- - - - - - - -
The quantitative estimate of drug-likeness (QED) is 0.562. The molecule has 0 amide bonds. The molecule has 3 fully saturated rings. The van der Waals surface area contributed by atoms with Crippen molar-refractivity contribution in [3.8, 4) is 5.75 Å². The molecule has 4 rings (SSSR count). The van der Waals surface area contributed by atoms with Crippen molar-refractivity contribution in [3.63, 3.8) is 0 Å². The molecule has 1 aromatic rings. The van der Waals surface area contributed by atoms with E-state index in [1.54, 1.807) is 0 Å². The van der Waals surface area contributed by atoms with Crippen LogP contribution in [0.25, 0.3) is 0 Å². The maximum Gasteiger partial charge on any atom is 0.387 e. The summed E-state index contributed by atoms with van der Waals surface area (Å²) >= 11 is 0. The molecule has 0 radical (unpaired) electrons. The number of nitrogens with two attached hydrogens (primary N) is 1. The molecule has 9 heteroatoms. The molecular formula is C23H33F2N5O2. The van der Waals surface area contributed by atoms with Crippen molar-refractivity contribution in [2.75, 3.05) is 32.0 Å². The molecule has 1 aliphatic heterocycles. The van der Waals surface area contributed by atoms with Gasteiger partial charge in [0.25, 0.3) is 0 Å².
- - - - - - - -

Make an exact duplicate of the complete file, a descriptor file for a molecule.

The quantitative estimate of drug-likeness (QED) is 0.562. The molecule has 0 amide bonds. The molecule has 3 fully saturated rings. The van der Waals surface area contributed by atoms with Crippen molar-refractivity contribution in [3.8, 4) is 5.75 Å². The molecule has 4 rings (SSSR count). The van der Waals surface area contributed by atoms with Crippen molar-refractivity contribution in [3.63, 3.8) is 0 Å². The molecule has 1 aromatic rings. The van der Waals surface area contributed by atoms with E-state index in [1.54, 1.807) is 0 Å². The van der Waals surface area contributed by atoms with Crippen LogP contribution in [0.25, 0.3) is 0 Å². The maximum Gasteiger partial charge on any atom is 0.387 e. The summed E-state index contributed by atoms with van der Waals surface area (Å²) >= 11 is 0. The molecule has 0 radical (unpaired) electrons. The number of nitrogens with two attached hydrogens (primary N) is 1. The molecule has 9 heteroatoms. The molecular formula is C23H33F2N5O2. The van der Waals surface area contributed by atoms with Crippen molar-refractivity contribution in [2.75, 3.05) is 32.0 Å². The molecule has 1 aliphatic heterocycles. The van der Waals surface area contributed by atoms with Gasteiger partial charge in [0.25, 0.3) is 0 Å².